Stress taken during pregnancy may prove harmful for female children as it may cause binge-eating disorder in them at adulthood, according to a study conducted on mice.
While mothers who were stressed passed along binge eating-related epigenetic tags on their DNA, the tendency to binge in mouse pups was found only when they too took stress, according to the researchers.
“The price we pay later in life – whether it’s psychiatric disorders, metabolic syndromes, or heart-related illnesses -– is heavily impacted by the way your brain was programmed early in life,” said Alon Chen, a neurobiologist at the Weizmann Institute in Israel.
“We have established a model where we can actually show that early life stress increases the likelihood of binge eating in females,” Chen said.
For the study, a line of mice was genetically engineered. The hormone system of the mice that controls cortisol- stress hormones- release to increase the anxiety levels of pregnant mothers during their third trimester.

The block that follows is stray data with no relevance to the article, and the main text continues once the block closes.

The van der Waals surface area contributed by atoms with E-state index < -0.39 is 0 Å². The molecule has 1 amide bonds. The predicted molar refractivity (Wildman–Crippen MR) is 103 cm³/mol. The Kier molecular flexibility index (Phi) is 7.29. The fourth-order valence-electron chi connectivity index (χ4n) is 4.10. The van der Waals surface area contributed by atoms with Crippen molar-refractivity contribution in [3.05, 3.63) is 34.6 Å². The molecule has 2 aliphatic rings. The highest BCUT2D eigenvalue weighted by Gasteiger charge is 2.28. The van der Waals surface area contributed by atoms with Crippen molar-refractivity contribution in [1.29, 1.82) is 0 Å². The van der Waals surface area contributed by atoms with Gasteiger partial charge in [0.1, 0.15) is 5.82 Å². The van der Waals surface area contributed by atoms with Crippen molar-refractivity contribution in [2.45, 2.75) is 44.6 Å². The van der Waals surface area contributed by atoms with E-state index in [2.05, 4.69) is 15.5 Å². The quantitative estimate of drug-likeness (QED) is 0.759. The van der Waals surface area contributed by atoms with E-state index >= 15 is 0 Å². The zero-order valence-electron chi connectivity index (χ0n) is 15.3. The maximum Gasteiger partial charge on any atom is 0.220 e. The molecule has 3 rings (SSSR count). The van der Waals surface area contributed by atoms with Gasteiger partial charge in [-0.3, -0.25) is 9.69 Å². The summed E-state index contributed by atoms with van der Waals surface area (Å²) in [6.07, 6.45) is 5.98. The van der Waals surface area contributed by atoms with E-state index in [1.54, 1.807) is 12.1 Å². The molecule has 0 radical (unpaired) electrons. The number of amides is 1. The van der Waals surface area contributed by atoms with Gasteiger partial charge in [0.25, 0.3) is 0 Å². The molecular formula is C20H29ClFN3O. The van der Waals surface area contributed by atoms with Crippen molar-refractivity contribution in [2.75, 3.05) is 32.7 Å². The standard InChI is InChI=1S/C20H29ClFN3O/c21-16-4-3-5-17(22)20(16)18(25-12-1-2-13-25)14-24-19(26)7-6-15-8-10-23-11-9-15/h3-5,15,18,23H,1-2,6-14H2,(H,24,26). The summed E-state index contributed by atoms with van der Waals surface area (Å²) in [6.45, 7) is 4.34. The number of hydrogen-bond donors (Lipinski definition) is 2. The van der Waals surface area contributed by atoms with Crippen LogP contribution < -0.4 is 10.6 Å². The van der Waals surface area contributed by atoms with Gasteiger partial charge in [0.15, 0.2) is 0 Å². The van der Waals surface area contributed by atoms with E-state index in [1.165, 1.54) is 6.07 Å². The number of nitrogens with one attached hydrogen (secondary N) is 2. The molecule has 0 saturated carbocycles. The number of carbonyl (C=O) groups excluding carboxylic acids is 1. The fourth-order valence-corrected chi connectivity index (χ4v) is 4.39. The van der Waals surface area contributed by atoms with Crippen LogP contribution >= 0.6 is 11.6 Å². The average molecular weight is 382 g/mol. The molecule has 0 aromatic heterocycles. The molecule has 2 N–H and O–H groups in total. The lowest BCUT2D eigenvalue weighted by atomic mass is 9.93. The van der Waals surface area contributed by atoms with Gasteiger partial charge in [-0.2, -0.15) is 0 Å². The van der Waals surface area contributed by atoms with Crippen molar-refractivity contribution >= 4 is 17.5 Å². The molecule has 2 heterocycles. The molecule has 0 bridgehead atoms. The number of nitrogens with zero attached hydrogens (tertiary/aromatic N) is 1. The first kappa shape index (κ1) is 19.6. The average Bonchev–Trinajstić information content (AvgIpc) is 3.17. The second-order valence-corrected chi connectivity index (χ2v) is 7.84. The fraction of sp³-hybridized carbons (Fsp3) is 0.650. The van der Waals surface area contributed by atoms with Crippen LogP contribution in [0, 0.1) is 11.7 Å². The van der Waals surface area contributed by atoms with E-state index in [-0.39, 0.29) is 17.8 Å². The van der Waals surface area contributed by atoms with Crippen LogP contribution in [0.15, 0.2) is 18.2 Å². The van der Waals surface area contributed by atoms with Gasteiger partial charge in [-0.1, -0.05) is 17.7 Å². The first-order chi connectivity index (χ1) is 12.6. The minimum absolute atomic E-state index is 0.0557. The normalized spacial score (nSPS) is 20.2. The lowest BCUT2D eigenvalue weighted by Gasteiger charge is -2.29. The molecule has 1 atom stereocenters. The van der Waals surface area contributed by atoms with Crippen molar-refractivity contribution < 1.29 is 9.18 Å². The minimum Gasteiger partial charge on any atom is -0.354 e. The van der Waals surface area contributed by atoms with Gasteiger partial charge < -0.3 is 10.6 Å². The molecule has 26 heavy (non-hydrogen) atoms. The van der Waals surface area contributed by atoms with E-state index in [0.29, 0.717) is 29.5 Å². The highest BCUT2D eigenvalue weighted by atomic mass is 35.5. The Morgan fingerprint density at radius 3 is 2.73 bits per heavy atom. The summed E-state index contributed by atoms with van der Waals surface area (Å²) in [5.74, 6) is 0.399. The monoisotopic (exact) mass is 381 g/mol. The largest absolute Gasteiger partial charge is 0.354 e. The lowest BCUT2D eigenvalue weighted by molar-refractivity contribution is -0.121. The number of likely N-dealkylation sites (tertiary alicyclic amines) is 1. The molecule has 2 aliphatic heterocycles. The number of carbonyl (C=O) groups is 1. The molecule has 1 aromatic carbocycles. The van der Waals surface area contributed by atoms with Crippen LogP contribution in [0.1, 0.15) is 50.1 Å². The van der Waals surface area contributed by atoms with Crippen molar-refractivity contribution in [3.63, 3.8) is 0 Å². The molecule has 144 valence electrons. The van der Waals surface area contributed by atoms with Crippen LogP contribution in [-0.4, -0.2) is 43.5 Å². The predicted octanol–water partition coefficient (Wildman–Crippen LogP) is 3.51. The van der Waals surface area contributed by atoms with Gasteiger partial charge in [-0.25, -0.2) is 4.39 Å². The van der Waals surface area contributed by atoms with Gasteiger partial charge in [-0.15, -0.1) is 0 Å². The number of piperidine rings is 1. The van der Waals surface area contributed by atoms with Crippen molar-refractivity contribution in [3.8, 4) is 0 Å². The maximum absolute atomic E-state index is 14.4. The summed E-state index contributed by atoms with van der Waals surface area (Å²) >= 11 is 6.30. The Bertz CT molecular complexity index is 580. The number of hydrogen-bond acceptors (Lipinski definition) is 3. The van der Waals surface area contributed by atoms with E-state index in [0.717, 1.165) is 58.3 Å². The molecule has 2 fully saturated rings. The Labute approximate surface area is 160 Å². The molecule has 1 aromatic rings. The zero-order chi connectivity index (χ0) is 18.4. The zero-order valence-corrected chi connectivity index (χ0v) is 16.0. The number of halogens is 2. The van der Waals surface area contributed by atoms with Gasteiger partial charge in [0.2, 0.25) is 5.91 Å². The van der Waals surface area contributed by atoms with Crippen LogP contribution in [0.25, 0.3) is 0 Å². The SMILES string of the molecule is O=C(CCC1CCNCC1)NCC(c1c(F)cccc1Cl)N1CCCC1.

The mouse pups only showed binge eating behavior when they were placed in a stressful situation where their access to food was restricted by the researchers. Also when the eating habits of stressed mice were measured, it was found that those who were born to the stressed mothers were more likely to eat large amounts of food during short windows of time.
However, researchers were able to prevent the binge eating in young mice by putting them on a diet with ‘balanced’ levels of nutrients such as Vitamin B12 and folate.
This study tells the importance of avoiding stressful situations as much as possible during pregnancy, the researchers added.